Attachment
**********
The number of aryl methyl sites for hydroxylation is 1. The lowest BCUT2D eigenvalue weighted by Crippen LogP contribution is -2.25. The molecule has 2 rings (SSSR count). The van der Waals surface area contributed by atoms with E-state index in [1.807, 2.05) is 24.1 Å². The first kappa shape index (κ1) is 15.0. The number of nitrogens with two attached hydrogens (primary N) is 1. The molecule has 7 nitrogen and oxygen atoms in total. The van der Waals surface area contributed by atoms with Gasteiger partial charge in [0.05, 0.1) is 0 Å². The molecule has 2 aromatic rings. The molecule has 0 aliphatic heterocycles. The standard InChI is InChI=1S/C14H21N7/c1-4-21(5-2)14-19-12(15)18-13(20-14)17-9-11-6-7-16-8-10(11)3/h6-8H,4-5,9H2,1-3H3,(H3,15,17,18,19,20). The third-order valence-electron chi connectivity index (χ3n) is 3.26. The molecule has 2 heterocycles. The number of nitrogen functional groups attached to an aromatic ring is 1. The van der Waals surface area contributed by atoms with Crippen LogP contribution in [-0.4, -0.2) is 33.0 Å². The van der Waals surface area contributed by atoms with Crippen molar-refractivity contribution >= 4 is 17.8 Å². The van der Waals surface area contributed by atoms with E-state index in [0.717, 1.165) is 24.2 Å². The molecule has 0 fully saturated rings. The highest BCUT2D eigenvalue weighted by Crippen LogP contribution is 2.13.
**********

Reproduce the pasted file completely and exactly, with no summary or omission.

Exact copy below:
The number of aryl methyl sites for hydroxylation is 1. The lowest BCUT2D eigenvalue weighted by Crippen LogP contribution is -2.25. The molecule has 2 rings (SSSR count). The van der Waals surface area contributed by atoms with E-state index in [1.807, 2.05) is 24.1 Å². The first kappa shape index (κ1) is 15.0. The number of nitrogens with two attached hydrogens (primary N) is 1. The molecule has 7 nitrogen and oxygen atoms in total. The van der Waals surface area contributed by atoms with Gasteiger partial charge in [0.05, 0.1) is 0 Å². The molecule has 2 aromatic rings. The molecule has 0 aliphatic heterocycles. The standard InChI is InChI=1S/C14H21N7/c1-4-21(5-2)14-19-12(15)18-13(20-14)17-9-11-6-7-16-8-10(11)3/h6-8H,4-5,9H2,1-3H3,(H3,15,17,18,19,20). The third-order valence-electron chi connectivity index (χ3n) is 3.26. The molecule has 2 heterocycles. The number of nitrogen functional groups attached to an aromatic ring is 1. The van der Waals surface area contributed by atoms with Crippen LogP contribution in [-0.4, -0.2) is 33.0 Å². The van der Waals surface area contributed by atoms with Crippen molar-refractivity contribution >= 4 is 17.8 Å². The van der Waals surface area contributed by atoms with E-state index in [0.717, 1.165) is 24.2 Å². The molecule has 0 fully saturated rings. The highest BCUT2D eigenvalue weighted by Crippen LogP contribution is 2.13.